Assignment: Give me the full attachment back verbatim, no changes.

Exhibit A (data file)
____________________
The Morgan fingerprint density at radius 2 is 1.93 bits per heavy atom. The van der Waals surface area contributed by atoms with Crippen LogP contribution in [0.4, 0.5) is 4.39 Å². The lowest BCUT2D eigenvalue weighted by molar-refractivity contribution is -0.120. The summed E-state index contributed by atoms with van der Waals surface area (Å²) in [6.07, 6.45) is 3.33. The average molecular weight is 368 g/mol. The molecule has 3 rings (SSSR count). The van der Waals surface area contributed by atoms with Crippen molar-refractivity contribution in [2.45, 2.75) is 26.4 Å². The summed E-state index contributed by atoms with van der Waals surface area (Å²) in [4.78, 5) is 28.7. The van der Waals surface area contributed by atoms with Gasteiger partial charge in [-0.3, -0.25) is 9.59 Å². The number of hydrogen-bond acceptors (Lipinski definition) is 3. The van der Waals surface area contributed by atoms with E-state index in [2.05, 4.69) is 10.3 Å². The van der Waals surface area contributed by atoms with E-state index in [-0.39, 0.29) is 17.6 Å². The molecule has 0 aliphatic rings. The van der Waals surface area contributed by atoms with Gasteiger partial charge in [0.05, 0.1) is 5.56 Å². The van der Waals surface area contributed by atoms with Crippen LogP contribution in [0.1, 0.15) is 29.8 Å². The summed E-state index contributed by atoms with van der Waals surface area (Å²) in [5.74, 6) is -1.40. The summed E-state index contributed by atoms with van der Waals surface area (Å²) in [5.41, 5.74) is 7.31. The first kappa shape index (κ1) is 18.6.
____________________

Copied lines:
The Morgan fingerprint density at radius 2 is 1.93 bits per heavy atom. The van der Waals surface area contributed by atoms with Crippen LogP contribution in [0.4, 0.5) is 4.39 Å². The lowest BCUT2D eigenvalue weighted by molar-refractivity contribution is -0.120. The summed E-state index contributed by atoms with van der Waals surface area (Å²) in [6.07, 6.45) is 3.33. The average molecular weight is 368 g/mol. The molecule has 3 rings (SSSR count). The van der Waals surface area contributed by atoms with Crippen molar-refractivity contribution in [2.45, 2.75) is 26.4 Å². The summed E-state index contributed by atoms with van der Waals surface area (Å²) in [4.78, 5) is 28.7. The van der Waals surface area contributed by atoms with Gasteiger partial charge in [-0.3, -0.25) is 9.59 Å². The number of hydrogen-bond acceptors (Lipinski definition) is 3. The van der Waals surface area contributed by atoms with E-state index in [2.05, 4.69) is 10.3 Å². The van der Waals surface area contributed by atoms with E-state index in [-0.39, 0.29) is 17.6 Å². The molecule has 0 aliphatic rings. The van der Waals surface area contributed by atoms with Gasteiger partial charge in [0.05, 0.1) is 5.56 Å². The van der Waals surface area contributed by atoms with Crippen LogP contribution in [0.1, 0.15) is 29.8 Å². The summed E-state index contributed by atoms with van der Waals surface area (Å²) in [5.74, 6) is -1.40. The summed E-state index contributed by atoms with van der Waals surface area (Å²) in [5.41, 5.74) is 7.31. The first kappa shape index (κ1) is 18.6.